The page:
Georgetown broke several records this admissions cycle, receiving an all-time high number of applications and recording an all-time low acceptance rate of 16.5 percent.
According to Dean of Undergraduate Admissions Charles Deacon, this change is good news for the university.
“The new low acceptance rate indicates that Georgetown continues to be more popular for applicants,” Deacon said. “Sixteen percent … is extremely selective. We see no value in trying to drive that down into single digits, though we could. If we did, it would leave us in a much less personal place and candidates would face an even more numbers-driven admissions process, with decreasing attention to the personal stories of each applicant.”
According to Deacon, many colleges strive for ever-lower acceptance rates in an effort to be perceived as more selective.
“[The] size of the applicant pool and admit rate … [can be] manipulated by certain policies [that] many colleges employ to try to gain the advantage of perception,” he said. “We haven’t artificially inflated the numbers by … accepting the Common Application, the primary driver of multiple and frivolous applications.”
The admitted Class of 2016 is the most diverse class in Georgetown’s history. According to Deacon, of 3,316 accepted applicants, 33.5 percent are minority students, up from 31.4 percent last year.
The admitted Class of 2016 is 15 percent Asian, 10 percent black, 8 percent Hispanic and less than 1 percent American Indian. Fifty-three percent of the admitted pool self-identified as white, 8 percent as foreign nationals and 6 percent did not specify an ethnic background.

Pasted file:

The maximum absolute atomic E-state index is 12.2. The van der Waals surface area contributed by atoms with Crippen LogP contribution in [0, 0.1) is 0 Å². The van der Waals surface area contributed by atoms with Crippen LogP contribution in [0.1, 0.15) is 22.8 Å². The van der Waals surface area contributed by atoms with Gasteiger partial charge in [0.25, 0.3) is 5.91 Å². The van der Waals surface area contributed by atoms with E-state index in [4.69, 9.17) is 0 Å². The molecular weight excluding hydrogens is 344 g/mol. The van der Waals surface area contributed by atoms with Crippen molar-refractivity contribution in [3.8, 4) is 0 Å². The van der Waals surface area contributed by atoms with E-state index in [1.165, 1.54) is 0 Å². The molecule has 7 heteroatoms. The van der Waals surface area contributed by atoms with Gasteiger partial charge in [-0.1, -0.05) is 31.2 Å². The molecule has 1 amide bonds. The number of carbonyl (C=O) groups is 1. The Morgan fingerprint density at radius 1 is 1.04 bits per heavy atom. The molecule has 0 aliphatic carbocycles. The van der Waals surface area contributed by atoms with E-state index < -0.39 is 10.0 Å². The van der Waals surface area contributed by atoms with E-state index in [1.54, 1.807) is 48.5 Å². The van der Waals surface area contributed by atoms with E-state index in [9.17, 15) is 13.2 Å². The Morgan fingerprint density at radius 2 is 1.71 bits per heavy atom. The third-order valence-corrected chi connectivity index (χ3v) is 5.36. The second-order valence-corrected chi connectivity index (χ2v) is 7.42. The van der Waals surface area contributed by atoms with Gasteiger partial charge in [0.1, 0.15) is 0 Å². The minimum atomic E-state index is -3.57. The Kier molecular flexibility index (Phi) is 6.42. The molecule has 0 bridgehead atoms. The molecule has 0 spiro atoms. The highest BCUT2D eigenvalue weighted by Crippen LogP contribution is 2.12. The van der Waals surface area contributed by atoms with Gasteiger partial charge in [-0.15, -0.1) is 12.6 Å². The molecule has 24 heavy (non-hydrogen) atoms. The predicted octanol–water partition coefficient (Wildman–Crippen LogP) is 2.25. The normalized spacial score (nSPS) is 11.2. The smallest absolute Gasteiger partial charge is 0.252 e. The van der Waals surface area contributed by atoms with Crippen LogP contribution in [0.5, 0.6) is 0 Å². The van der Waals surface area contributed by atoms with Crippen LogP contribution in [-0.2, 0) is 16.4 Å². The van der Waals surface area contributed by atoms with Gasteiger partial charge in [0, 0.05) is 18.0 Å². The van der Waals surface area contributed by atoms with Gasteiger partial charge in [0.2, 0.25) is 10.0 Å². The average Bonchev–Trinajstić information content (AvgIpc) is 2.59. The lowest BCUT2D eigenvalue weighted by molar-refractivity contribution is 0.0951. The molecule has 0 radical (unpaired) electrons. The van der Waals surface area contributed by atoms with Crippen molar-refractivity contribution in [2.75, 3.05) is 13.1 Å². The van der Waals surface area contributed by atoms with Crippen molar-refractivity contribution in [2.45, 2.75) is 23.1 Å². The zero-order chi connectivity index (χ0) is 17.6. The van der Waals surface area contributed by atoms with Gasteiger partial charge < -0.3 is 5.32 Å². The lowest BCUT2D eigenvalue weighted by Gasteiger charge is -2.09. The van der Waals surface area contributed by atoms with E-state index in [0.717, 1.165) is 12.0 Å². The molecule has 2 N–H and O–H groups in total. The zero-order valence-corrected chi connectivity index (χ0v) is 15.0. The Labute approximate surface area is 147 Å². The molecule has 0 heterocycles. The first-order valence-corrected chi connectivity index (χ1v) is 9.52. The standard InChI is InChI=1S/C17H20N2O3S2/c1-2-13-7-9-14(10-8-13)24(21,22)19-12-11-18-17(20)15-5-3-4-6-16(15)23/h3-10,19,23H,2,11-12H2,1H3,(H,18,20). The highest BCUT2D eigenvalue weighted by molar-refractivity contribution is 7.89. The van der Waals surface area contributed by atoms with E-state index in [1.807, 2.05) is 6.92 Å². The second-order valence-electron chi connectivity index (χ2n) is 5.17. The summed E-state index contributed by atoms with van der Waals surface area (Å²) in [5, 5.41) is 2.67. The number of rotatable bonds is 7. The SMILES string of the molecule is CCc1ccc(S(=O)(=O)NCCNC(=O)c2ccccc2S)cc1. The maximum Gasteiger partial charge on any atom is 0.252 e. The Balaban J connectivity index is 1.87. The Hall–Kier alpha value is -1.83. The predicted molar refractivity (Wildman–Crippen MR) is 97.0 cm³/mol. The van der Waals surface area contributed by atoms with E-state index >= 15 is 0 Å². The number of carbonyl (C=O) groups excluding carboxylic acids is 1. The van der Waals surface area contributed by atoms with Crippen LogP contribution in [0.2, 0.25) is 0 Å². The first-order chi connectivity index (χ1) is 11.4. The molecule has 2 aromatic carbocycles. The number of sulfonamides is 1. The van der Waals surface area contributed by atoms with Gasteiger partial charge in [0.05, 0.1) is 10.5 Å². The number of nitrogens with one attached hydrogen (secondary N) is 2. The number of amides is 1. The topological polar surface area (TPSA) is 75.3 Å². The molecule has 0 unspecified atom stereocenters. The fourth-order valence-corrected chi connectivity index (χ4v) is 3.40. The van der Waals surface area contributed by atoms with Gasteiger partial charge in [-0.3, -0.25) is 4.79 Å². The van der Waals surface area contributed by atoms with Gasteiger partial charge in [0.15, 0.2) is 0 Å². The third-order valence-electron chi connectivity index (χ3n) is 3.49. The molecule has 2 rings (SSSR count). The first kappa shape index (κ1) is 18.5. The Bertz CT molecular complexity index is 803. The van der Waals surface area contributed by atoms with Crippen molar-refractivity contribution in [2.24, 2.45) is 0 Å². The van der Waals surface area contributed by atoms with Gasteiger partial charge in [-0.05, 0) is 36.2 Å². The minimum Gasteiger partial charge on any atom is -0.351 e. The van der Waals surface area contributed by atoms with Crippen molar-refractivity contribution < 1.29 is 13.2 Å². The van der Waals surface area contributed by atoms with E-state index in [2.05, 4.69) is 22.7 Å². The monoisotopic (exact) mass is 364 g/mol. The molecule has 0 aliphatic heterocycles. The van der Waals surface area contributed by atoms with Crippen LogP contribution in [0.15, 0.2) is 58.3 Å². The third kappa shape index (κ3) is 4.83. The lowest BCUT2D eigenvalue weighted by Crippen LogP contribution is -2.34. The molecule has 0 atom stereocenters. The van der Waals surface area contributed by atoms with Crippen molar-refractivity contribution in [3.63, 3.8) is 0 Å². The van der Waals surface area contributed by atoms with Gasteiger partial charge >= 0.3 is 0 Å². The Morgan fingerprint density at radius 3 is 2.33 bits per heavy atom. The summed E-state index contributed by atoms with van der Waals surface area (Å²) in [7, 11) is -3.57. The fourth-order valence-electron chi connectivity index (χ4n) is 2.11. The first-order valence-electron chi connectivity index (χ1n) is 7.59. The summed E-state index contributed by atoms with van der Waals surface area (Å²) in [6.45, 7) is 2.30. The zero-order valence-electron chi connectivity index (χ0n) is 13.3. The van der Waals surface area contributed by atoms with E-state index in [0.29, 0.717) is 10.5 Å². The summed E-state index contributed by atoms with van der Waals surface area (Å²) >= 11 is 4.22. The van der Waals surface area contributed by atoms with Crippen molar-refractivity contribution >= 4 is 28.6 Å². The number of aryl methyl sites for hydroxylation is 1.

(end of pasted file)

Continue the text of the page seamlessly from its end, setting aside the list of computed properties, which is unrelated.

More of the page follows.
According to Vice President of Institutional Diversity and Equity Rosemary Kilkenny, the diversity of Georgetown’s pool of admitted students is increasing, yet there is a disparity between the number of minority students who are admitted and who actually enroll.
Though Asian-Americans, blacks, Hispanics and American Indians represent about 30 percent of admitted students, they make up about 22 percent of Georgetown’s student body.
“We would certainly like the yield of minority students to be higher … [though] it is improving,” Kilkenny wrote in an email.
Yield rates, or the percentage of accepted students who choose to attend the university, have long been lower among minorities.
While the yield among black students has historically been about 30 percent, lower than the overall yield among accepted students of 46 percent, last year the figure rose to 40 percent.
“In my judgment, increasing the yield is a challenge, not a problem, and it is a challenge that we are tackling in a very big way,” Kilkenny said.
Geographically, at least one student was admitted from each of the 50 states, Puerto Rico and the Virgin Islands, according to Deacon.
New York, home to 384 admitted students, is the state with the most acceptances. It is followed by California with 363 acceptances, New Jersey with 276, Massachusetts with 189 and Maryland with 187.